Friday, 21 February 2014

Bruno Latour on war and peace in a time of ecological conflicts

By Martin

Update: audio and video now available here

Bruno Latour delivered a lecture at the London School of Economics last night in which he outlined some of his recent thinking on the relationship between science and politics in a time of accelerating environmental change and policy stagnation.

Latour has cut an interesting figure in the climate debate in recent years. A key target of attacks against ‘relativism’ and irrationality in the 1990s ‘Science Wars’, he has since speculated as to whether the insights of science studies concerning the social constitution of scientific knowledge have inadvertently contributed to the ‘artificial extension’ of the debate over the reality and severity of anthropogenic climate change. More recently, Latour has sought to cast himself as an ally of the climate scientists and the activists who seek a political solution to climate change. He even related last night how climate scientists, in France at least, have even started to seek out his advice on how to conduct a ‘debate’ against a well-funded, smartly coordinated campaign to sow doubt and ignorance about the causes and consequences of climate change.

To hear him speak last night was, then, an interesting opportunity to hear his thoughts on what science studies scholars might contribute to the politics of climate. His offering, which he has largely outlined elsewhere (see here and here) and relates closely to his most recent book, is not straightforward. In true Latourian style, it calls for a fundamental re-orientation of one of modernity’s most fundamental tenets.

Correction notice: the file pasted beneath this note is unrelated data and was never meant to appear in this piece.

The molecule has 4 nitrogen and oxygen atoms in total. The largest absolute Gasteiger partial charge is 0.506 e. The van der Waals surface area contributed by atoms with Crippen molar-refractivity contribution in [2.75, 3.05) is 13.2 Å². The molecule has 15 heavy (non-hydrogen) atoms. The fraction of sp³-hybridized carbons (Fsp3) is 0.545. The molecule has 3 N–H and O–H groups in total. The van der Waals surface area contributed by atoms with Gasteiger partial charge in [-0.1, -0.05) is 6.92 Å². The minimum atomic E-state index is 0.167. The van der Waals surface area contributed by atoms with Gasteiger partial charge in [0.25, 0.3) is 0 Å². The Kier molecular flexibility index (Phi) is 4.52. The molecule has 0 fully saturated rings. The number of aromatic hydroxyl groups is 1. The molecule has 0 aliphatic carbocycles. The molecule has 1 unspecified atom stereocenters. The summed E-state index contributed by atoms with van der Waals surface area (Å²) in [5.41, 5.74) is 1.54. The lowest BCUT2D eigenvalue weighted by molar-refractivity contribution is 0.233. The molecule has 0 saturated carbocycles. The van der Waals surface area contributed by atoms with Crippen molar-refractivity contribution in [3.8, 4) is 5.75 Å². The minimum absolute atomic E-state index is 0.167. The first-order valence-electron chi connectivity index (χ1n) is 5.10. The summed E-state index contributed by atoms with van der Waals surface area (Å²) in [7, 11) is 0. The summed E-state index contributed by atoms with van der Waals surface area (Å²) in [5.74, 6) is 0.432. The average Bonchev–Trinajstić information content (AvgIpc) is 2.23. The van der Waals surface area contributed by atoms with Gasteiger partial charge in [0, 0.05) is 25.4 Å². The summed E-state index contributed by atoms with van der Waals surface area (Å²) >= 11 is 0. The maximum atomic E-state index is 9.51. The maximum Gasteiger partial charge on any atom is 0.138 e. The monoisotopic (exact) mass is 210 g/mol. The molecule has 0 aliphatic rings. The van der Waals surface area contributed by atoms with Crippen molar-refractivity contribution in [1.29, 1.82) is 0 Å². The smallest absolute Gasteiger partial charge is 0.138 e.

Latour has always enjoyed military metaphors. For him, the persistence of a spurious climate debate between two sides is rendered possible not by an assault of the forces of irrationality on the politically agnostic territory of science, but by a split between two different camps – those who cling to the idea of a sharp distinction between science and politics, facts and values, and those who value a new ‘political epistemology’ which recognises the interdependency of science and politics in the ongoing rational and democratic ordering of a common world. The climate warriors, of both stripes, are perhaps united only by their preference for the modern ideal of facts amputated from values. This is the settlement of the moderns, of the Holocene. The repertoire of ‘science versus politics’ – of policy dependent on scientific certainty, of a perfectly linear relation between knowledge and action – is what is to blame for questions of physical causation and probability becoming political battlefields. Science can legitimate the claims of policy advocates, while the inevitable uncertainties and complexities of the climate render climatology an easy target for those who recognise or believe that attacking the epistemic can short-circuit the struggle over the normative.